The Fifth Ode of Horace. Lib. I.|
|Quis multa gracilis te puer in Rosa, Rendred almost word for word with-|
out Rhyme according to the Latin Measure, as near as the Language will
WHAT slender Youth bedew'd with liquid odours|
Courts thee on Roses in some pleasant Cave,
Pyrrha for whom bindst thou
In wreaths thy golden Hair,
Plain in thy neatness; O how oft shall he
On Faith and changed Gods complain: and Seas
Rough with black winds and storms
Unwonted shall admire:
Who now enjoyes thee credulous, all Gold,
Who alwayes vacant, alwayes amiable
Hopes thee; of flattering gales
Unmindfull. Hapless they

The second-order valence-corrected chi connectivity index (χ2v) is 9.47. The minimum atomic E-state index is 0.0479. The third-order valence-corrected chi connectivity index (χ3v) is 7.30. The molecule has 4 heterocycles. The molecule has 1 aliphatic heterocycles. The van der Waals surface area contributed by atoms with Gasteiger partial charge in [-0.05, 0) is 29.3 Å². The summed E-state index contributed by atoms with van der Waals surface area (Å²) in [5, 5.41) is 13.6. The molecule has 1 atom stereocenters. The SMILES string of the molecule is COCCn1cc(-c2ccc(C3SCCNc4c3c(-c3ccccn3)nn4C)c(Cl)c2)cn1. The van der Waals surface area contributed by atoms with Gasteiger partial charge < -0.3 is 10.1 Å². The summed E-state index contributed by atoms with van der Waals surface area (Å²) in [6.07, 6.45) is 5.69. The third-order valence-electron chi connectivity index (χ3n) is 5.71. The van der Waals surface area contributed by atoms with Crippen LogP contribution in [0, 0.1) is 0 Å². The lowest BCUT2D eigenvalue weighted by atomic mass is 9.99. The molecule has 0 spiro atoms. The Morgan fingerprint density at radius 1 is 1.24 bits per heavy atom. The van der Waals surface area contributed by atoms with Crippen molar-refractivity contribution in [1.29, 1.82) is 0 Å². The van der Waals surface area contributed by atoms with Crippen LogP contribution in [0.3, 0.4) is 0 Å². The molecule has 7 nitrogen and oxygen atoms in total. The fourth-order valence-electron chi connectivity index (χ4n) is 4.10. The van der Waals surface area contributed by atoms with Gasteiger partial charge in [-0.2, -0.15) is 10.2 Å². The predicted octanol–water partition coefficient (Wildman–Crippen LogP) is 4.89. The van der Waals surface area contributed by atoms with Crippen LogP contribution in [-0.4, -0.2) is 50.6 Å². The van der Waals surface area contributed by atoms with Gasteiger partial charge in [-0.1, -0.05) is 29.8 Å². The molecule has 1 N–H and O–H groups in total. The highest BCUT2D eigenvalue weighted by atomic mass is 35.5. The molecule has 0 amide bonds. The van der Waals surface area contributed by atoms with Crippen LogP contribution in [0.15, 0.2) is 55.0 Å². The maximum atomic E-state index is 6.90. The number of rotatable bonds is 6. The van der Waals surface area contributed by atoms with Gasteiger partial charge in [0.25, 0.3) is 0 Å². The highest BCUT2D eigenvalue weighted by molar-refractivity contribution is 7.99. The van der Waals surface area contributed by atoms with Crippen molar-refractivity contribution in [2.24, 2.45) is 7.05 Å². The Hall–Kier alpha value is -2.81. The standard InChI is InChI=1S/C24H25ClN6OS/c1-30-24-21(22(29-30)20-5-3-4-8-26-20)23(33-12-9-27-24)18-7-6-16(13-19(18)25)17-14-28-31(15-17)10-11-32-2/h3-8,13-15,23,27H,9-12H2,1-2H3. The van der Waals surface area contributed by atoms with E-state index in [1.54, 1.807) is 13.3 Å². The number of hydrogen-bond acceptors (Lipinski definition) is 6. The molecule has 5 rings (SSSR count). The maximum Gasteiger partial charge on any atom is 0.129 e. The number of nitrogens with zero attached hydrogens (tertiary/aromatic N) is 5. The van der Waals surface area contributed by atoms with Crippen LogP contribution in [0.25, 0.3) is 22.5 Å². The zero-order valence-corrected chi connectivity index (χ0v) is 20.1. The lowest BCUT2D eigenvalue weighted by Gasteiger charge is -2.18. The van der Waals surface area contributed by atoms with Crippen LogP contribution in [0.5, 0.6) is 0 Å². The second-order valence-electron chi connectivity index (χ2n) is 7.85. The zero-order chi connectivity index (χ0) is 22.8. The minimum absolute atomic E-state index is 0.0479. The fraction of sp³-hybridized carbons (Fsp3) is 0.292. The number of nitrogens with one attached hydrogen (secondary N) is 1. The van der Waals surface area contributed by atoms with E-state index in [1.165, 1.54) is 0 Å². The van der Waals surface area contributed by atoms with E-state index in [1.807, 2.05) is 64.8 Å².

To whom thou untry'd seem'st fair. Me in my vow'd
Picture the sacred wall declares t' have hung
My dank and dropping weeds
To the stern God of Sea.
Beeching, Rev. H. C., ed. The Poetical Works of John Milton.
Oxford: Clarendon Press, 1900. 82.
Site copyright ©1996-2012 Anniina Jokinen. All Rights Reserved.
Created by Anniina Jokinen
on October 22, 2006. Last updated April 20, 2012.